This was a competition between master and master, deity and deity, human and human, and deity and human. It was part of one of the religious training center’s classes, and consequently all the disciples were required to attend. Even Yahui, who was at the center merely as an auditor, had no choice but to attend.
But today she was late.
She was late because she had spent too much time fashioning intricate papercut images in her dormitory room’s temple, after which she had spent some additional time admiring herself in the mirror. On her way to the competition, she looked at the school’s tallest building and thought how nice it would be if this were a Buddhist convent. She looked at the school’s new library and thought how stylish and powerful it would be if this were the convent’s sutra depository. As she was thinking this, she tripped over some pieces of sandstone in the middle of the road. She looked down and thought, Yesterday these stones tripped a small child, and today they’ve tripped me. What might they do tomorrow? She resolved to move two of the stones to the side of the road, but after several attempts she found she was unable to budge them. A young Daoist came over to lend a hand, and he easily picked up the stones and moved them out of the way—but because he was afraid of crushing the grass by the side of the road, he instead placed the stones in a dusty area where there was no vegetation. When the Daoist returned, Yahui thanked him by clasping her hands together and chanting Amitabha. The Daoist didn’t reciprocate with a heart palm salute, but rather, in a very secular fashion, he simply grinned and said, “Don’t mention it. My name is Gu Mingzheng.”
Then he walked away.
Yahui was surprised that a Daoist would respond to her in such a casual fashion. She stood by the side of the road and watched him walk away as though looking at an unannotated page from a sutra. Meanwhile, at the tug-of-war court, they had already conducted the opening ceremony, and the Protestant and Catholic teams were already debating on which side of the white line the rope’s red tassel would ultimately fall. They argued until the flesh had almost fallen from their faces—as though debating who was God’s most powerful presence on earth, Jesus or the Virgin Mary.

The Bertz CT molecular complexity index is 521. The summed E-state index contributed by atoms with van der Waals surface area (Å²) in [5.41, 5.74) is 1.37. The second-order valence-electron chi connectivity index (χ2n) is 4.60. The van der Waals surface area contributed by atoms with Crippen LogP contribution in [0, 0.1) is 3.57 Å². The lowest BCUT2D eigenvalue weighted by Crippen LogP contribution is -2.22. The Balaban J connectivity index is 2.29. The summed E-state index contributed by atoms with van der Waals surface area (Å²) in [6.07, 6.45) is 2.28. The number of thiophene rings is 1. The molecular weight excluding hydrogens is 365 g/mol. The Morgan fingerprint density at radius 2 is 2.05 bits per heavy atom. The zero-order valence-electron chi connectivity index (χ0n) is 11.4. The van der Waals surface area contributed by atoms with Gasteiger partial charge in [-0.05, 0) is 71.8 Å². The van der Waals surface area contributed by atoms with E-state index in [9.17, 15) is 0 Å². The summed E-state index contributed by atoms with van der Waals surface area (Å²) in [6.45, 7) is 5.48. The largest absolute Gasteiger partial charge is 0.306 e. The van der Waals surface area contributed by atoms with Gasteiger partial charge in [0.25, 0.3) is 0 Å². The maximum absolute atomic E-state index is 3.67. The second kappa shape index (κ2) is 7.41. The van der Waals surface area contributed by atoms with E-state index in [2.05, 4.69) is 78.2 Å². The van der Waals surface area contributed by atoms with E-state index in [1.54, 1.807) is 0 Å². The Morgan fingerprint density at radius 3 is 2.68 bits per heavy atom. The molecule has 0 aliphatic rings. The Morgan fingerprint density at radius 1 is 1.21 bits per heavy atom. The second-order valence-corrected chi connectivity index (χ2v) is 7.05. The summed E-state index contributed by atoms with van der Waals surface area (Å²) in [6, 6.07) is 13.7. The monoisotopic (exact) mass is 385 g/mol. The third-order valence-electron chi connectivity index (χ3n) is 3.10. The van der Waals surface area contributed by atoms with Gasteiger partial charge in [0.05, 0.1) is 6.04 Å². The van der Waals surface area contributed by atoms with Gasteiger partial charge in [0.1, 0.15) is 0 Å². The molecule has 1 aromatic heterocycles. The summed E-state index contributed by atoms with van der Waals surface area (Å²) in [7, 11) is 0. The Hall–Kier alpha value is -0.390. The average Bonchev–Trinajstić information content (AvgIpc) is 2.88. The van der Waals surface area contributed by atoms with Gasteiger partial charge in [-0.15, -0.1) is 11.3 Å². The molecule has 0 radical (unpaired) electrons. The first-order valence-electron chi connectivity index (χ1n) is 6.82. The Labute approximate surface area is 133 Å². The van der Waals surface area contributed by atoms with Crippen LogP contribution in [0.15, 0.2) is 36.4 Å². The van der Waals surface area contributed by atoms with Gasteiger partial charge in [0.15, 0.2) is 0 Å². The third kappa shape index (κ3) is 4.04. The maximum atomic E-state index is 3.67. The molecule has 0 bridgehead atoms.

By that point, it was already three in the afternoon and the sun was burning brightly overhead, heating everything into a murky soup. Everyone felt like they were steadily boiling alive, and after they started the competition and began huffing and puffing, it sounded as if the earth were being rocked by thunder. Yahui finally entered through a small gate on the side of the court and stood quietly behind the Buddhist team. The first thing she saw were the bald heads of the senior monks, including one whose hair had already turned gray and whose close-cropped scalp resembled wheat stubble left in a farmer’s field. Then she turned and saw the young priests and pastors divided into two groups, who glared at each other resentfully, like sports fans divided into two irreconcilable camps. Meanwhile, the Daoist and Muslim fans were casually laughing and chatting. The air was filled with shouts of “Go, go!”, though it was difficult to tell which shouts were cheers directed toward the competitors, and which were simply spectators making a commotion.
As the temperature rose, the ground began to crack open. Yahui watched for a while, until she began to feel similar cracks appearing in her own cheeks. Sweat poured out of these fissures, flowing like worms crawling down toward her chest. She was gazing up at the September sky when the shadow of a tree suddenly drifted overhead like in a myth. She turned and saw that the young Daoist master Gu Mingzheng had found a branch of an umbrella tree and was holding it over her head. With a smile, he said, “I’d like to treat you to an ice pop from that cold-drink shop.”